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Voting Determination Letter

  U.S. Department of Justice

Civil Rights Division

Office of the Assistant Attorney General Washington, D.C. 20035
  August 14, 1998



The Honorable Robert A. Butterworth
Attorney General
State of Florida
The Capitol
Tallahassee, FL 32399-1050



Dear Mr. Butterworth:

This refers to Section 7 (residence confirmation procedures), Sections 13-17 and 20-21 (absentee ballot procedures), and Section 26 (criminal penalties) of Senate Bill 1402 (1998) insofar as these changes affect voters in the counties of Collier, Hardee, Hendry, Hillsborough, and Monroe in the State of Florida, submitted to the Attorney General pursuant to Section 5 of the Voting Rights Act of 1965, as amended, 42 U.S.C. 1973c. We received your partial response to our July 27, 1998 request for additional information on August 5, 6, 7, and 10, 1998; supplemental information was received on August 13, 1998.

As you know, the Attorney General has already precleared twenty-five of the thirty-seven sections of Senate Bill 1402 submitted to us for review under Section 5. Three sections of Senate Bill 1402 were withdrawn from our review by the State on August 6, 1998. Upon our receipt of the State's partial response to our request for additional information, we devoted a great amount of resources in responding to the State's request for expedited consideration.

In reviewing this submission, we have been well aware of the State's concerns about voter fraud; this Department shares those concerns. Procedures which enhance the integrity of the ballot are essential in ensuring that all citizens can vote and do so in a process free from fraud, coercion, or intimidation. However, the procedures used to eliminate voter fraud should not unnecessarily burden the rights of minority voters. Racially fair procedures are essential in ensuring that all citizens can vote and that their ballots are equally effective. It is with these concerns in mind that we conducted our review.

The Attorney General does not interpose and objection to Section 7 which provides a voter residence confirmation procedure, Section 13 which provides additional procedures relating to requests for absentee ballots, Section 15 which provides additional procedures relating to the return of absentee ballots, Section 17 which provides the procedures and requirements for casting an absentee ballot in person, Section 20 only insofar as it provides procedures for notifying electors of an illegal ballot due to signature discrepancies (proposed Section 101.68(4) of the Florida Election Code), Section 21 which provides the procedures and qualifications for absentee ballot coordinators, and Section 26 (proposed Section 104.047 (1), (2), (4), and (5) of the Florida Election Code) only insofar as it provides criminal penalties unrelated to Sections 14, 16, and 20. However, we note that Section 5 expressly provides that the failure of the Attorney General to object does not bar subsequent litigation to enjoin the enforcement of these changes. See the Procedures for the Administration of Section 5, 28 C.F.R. 51.41. In addition, as authorized by Section 5, we reserve the right to reexamine these changes if additional information that would other wise require an objection comes to our attention during the remainder of the sixty-day review period. See 28 C.F.R. 51.41 and 51.43.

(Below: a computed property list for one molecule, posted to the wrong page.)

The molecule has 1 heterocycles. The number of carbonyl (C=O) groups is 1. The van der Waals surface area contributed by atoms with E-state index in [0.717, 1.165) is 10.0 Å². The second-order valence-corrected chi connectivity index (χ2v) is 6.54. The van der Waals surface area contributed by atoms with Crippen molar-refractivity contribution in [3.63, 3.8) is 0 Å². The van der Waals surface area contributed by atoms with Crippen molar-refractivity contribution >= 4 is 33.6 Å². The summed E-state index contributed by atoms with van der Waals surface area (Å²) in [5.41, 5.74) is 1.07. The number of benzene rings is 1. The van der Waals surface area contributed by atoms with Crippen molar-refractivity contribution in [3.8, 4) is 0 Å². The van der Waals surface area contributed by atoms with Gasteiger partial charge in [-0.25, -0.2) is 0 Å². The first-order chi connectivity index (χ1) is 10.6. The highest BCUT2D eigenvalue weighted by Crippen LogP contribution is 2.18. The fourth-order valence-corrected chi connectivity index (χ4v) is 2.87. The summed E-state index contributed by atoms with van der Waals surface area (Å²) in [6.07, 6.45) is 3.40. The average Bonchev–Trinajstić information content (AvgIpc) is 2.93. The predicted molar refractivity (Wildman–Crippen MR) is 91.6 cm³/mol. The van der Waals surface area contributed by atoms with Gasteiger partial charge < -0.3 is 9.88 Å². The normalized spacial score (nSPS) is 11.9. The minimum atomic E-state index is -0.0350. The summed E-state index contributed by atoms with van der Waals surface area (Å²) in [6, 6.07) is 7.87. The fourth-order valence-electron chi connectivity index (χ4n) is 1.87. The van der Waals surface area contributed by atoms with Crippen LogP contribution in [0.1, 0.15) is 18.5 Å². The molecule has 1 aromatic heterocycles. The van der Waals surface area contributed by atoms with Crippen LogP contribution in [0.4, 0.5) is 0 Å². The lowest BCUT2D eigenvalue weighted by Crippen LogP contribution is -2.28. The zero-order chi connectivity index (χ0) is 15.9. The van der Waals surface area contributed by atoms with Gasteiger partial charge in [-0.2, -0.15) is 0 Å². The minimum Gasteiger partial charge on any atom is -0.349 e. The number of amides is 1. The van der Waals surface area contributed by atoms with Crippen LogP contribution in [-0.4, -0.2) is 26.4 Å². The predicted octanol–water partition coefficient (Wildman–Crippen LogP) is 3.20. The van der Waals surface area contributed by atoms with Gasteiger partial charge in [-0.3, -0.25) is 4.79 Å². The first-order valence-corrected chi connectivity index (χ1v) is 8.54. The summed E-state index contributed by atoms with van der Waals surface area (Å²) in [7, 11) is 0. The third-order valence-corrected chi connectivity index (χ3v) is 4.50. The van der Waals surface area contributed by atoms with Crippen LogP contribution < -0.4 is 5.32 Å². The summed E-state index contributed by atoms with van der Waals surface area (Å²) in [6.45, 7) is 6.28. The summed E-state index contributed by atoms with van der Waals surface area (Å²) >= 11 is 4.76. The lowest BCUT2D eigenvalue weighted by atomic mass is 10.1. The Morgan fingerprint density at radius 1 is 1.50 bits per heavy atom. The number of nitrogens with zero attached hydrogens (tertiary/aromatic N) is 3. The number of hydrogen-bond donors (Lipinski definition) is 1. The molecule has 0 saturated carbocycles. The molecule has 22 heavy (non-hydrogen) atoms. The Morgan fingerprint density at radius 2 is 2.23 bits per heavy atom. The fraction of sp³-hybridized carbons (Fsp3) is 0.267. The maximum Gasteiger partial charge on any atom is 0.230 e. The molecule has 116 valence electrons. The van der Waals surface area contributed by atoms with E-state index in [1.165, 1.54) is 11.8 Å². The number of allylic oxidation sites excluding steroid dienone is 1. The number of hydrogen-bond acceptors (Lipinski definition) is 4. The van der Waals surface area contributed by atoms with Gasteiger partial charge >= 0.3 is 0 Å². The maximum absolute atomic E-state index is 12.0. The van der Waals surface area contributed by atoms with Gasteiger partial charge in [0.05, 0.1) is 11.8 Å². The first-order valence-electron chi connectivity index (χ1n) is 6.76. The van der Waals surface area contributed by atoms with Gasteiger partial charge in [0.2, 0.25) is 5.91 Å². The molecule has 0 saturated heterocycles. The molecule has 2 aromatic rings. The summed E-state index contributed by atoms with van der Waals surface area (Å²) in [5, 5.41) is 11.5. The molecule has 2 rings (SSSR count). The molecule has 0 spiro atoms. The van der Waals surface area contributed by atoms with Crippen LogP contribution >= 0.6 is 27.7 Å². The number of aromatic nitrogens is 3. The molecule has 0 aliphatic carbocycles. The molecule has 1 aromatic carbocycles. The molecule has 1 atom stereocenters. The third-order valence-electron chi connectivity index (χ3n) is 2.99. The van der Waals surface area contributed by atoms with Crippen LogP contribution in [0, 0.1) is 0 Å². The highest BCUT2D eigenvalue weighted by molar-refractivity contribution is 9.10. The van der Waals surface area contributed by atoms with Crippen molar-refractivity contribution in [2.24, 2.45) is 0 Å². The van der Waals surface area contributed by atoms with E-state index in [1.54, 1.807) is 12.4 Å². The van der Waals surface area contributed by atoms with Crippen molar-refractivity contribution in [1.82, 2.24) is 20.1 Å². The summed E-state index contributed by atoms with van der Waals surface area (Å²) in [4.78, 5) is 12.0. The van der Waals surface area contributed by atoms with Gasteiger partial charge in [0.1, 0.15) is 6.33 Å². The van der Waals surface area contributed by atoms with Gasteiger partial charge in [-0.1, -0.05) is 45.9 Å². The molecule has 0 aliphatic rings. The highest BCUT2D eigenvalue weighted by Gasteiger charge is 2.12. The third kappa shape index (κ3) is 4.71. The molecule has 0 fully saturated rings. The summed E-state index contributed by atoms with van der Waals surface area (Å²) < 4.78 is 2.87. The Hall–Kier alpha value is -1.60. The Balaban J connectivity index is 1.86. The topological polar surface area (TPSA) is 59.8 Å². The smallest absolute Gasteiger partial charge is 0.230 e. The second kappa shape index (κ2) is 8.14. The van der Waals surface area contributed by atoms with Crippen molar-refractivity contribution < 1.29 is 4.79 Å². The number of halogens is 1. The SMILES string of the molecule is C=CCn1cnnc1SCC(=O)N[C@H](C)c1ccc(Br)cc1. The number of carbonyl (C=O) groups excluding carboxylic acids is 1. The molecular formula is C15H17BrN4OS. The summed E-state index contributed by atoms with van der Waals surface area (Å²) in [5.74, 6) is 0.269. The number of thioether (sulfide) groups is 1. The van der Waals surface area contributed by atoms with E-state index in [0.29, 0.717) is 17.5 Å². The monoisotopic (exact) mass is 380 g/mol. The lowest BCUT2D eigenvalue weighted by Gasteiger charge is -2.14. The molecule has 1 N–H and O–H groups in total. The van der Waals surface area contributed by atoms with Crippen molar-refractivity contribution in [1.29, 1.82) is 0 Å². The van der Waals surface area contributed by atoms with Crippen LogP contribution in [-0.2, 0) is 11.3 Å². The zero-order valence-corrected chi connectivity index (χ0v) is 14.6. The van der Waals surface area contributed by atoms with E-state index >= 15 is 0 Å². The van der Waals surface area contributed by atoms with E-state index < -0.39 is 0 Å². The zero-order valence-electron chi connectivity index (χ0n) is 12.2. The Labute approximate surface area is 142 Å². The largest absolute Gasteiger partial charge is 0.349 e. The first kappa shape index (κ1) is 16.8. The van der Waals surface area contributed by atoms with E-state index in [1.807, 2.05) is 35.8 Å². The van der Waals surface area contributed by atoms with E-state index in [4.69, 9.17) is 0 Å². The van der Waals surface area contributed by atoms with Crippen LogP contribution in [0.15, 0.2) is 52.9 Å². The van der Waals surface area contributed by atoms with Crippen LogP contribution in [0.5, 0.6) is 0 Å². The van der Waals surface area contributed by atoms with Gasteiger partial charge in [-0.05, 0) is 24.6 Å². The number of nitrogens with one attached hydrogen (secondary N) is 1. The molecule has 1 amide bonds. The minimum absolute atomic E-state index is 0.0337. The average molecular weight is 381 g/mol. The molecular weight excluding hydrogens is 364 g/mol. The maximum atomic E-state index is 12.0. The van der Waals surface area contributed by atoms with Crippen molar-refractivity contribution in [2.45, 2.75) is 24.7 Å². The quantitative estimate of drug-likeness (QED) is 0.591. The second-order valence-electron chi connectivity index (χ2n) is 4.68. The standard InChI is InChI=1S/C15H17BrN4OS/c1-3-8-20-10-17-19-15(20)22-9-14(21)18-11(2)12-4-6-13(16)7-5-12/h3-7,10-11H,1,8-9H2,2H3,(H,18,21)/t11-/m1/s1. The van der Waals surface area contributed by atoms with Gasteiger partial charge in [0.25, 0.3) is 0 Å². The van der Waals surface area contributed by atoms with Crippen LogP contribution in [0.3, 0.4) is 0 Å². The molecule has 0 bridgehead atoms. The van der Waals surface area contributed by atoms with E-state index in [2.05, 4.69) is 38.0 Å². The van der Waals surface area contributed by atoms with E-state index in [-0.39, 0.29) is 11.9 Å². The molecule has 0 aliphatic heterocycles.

With regard to Section 21, we note that to the extent that the political parties adopt additional practices and procedures to implement this section, those practices and procedures, insofar as they affect voters in the five covered counties, would be subject to Section 5 review prior to their implementation. In addition, if the election supervisors of the five covered counties adopt additional practices or procedures to implement the above sections (e.g., absentee voter certificates), then those practices and procedures would be subject to Section 5 review prior to their implementation. See 28 C.F.R. 51.15.